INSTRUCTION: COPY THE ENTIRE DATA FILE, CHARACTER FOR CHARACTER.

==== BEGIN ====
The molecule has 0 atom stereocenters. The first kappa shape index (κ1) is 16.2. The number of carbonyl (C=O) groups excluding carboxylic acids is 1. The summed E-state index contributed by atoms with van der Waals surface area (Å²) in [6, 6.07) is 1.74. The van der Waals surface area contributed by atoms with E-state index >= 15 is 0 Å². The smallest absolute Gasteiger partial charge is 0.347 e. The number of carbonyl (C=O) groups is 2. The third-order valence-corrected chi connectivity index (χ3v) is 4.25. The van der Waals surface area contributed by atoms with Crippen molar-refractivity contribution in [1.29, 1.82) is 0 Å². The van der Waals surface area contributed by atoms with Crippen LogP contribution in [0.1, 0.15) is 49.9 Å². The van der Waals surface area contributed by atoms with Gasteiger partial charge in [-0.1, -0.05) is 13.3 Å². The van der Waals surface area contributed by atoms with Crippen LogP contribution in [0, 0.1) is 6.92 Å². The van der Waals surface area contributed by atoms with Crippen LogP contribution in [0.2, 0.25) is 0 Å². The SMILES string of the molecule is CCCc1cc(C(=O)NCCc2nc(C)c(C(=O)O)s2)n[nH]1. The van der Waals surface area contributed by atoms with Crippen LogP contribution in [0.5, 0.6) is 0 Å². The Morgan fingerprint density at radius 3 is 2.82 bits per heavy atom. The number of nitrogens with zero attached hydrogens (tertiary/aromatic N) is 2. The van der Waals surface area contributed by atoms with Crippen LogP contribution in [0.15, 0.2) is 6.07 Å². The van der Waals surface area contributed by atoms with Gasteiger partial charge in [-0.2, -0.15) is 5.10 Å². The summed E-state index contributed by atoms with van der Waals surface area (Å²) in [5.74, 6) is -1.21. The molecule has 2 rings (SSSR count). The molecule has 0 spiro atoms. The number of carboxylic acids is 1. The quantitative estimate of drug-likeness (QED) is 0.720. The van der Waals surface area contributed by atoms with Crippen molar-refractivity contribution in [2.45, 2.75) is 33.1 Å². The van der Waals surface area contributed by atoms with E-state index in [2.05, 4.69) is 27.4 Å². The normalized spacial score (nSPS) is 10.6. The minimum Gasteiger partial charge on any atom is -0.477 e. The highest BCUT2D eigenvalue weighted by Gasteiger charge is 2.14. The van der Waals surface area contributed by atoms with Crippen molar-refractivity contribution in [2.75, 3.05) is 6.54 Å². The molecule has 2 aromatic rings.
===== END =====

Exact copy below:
The molecule has 0 atom stereocenters. The first kappa shape index (κ1) is 16.2. The number of carbonyl (C=O) groups excluding carboxylic acids is 1. The summed E-state index contributed by atoms with van der Waals surface area (Å²) in [6, 6.07) is 1.74. The van der Waals surface area contributed by atoms with E-state index >= 15 is 0 Å². The smallest absolute Gasteiger partial charge is 0.347 e. The number of carbonyl (C=O) groups is 2. The third-order valence-corrected chi connectivity index (χ3v) is 4.25. The van der Waals surface area contributed by atoms with Crippen molar-refractivity contribution in [1.29, 1.82) is 0 Å². The van der Waals surface area contributed by atoms with Crippen LogP contribution in [0.1, 0.15) is 49.9 Å². The van der Waals surface area contributed by atoms with Gasteiger partial charge in [-0.1, -0.05) is 13.3 Å². The van der Waals surface area contributed by atoms with Crippen LogP contribution in [0, 0.1) is 6.92 Å². The van der Waals surface area contributed by atoms with Crippen LogP contribution in [0.2, 0.25) is 0 Å². The SMILES string of the molecule is CCCc1cc(C(=O)NCCc2nc(C)c(C(=O)O)s2)n[nH]1. The van der Waals surface area contributed by atoms with Crippen LogP contribution in [0.5, 0.6) is 0 Å². The Morgan fingerprint density at radius 3 is 2.82 bits per heavy atom. The number of nitrogens with zero attached hydrogens (tertiary/aromatic N) is 2. The van der Waals surface area contributed by atoms with Crippen LogP contribution in [0.15, 0.2) is 6.07 Å². The van der Waals surface area contributed by atoms with Gasteiger partial charge in [-0.2, -0.15) is 5.10 Å². The summed E-state index contributed by atoms with van der Waals surface area (Å²) in [5.74, 6) is -1.21. The molecule has 2 rings (SSSR count). The molecule has 0 spiro atoms. The number of carboxylic acids is 1. The quantitative estimate of drug-likeness (QED) is 0.720. The van der Waals surface area contributed by atoms with Crippen molar-refractivity contribution in [2.45, 2.75) is 33.1 Å². The van der Waals surface area contributed by atoms with E-state index in [2.05, 4.69) is 27.4 Å². The normalized spacial score (nSPS) is 10.6. The minimum Gasteiger partial charge on any atom is -0.477 e. The highest BCUT2D eigenvalue weighted by Gasteiger charge is 2.14. The van der Waals surface area contributed by atoms with Crippen molar-refractivity contribution in [2.75, 3.05) is 6.54 Å². The molecule has 2 aromatic rings.